Simon himself has suffered from the same law. He was sued when he accused the British ChiropractIc Association of promoting “bogus treatments” Two years later he finally won his case but then faced a battle to recover his legal costs of at least £100,000. Simon’s case attracted a lot of support. The appeal court judge expressed concern that legitimate matters for public and scientific debate should not be stifled by the law. One result is the Defamation Bill, an attempt to reform the libel law that is close to becoming law. But it is under threat. There is a bid to remove a clause that requires corporations to demonstrate proof of harm and not merely claim damage to their reputations when initiating libel cases. This is important. It raises the bar for rich individuals and institutions that use the threat of libel action to intimidate opponents who cannot match their deep pockets.

English PEN, which strives for freedom to read and freedom to write is part of the alliance promoting the bill. I reproduce their most recent statement below and urge readers in the UK to act to defend the integrity of the bill.

A new threat to libel reform – help us stop the corporate libel bullies libel-reform-campaign-pic

Four days before the Defamation Bill has its final and decisive debate in the House of Commons, we need your support to ensure that the libel reform campaign succeeds in reforming the law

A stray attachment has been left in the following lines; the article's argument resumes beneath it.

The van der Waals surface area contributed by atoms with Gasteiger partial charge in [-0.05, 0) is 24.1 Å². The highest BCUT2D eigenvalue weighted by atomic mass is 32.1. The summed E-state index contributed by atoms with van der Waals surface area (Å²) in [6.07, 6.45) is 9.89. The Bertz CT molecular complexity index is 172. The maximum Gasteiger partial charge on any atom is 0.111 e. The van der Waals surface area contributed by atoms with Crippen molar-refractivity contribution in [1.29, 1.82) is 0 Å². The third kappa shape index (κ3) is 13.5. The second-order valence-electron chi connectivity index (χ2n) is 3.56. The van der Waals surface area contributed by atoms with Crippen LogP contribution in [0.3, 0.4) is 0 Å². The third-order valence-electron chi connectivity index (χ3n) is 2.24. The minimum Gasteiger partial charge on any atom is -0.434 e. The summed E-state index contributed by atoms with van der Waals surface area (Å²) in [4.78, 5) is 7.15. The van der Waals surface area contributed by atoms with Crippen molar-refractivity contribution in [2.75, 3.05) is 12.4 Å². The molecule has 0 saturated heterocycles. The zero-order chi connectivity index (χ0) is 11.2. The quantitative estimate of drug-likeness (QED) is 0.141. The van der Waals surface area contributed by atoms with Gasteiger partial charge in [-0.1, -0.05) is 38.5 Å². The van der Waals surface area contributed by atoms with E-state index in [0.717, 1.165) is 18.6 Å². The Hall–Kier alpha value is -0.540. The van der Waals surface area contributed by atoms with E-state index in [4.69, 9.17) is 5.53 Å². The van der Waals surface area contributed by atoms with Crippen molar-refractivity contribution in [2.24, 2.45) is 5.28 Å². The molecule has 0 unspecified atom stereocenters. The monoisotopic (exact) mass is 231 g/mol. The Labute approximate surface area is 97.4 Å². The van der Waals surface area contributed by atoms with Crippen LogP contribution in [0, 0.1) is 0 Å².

Conservative MP and libel barrister Sir Edward Garnier is trying to remove a clause that would limit companies’ ability to use libel threats to intimidate critics into silence. The amendment was passed with an overwhelming majority in the House of Lords. The attempt to remove this clause will be voted on during debate on the Bill on Tuesday 16 April.

Companies can claim damage to their reputation, but never have to show that damage actually occurred.  The threat of costly legal battles with large corporations is what keeps many journalists, bloggers, scientists and human rights campaigners silent. The bullying of individuals by companies and silencing of whistleblowers has been one of the central concerns of our campaign, and a key area for reform.
Please write to your MP and tell them not to support Garnier’s amendment.

We’ve heard that the Conservatives might back Garnier on this, and that the Liberal Democrats will join their Conservative colleagues, even though restricting corporations from suing individuals unless they can prove harm was a commitment in the Liberal Democrat manifesto. Two parliamentary committees have also supported this reform. Please write to Nick Clegg and David Cameron and urge them to tell their parties not to support Edward Garnier’s amendment, and to make sure the clause on companies becomes part of the Defamation Bill.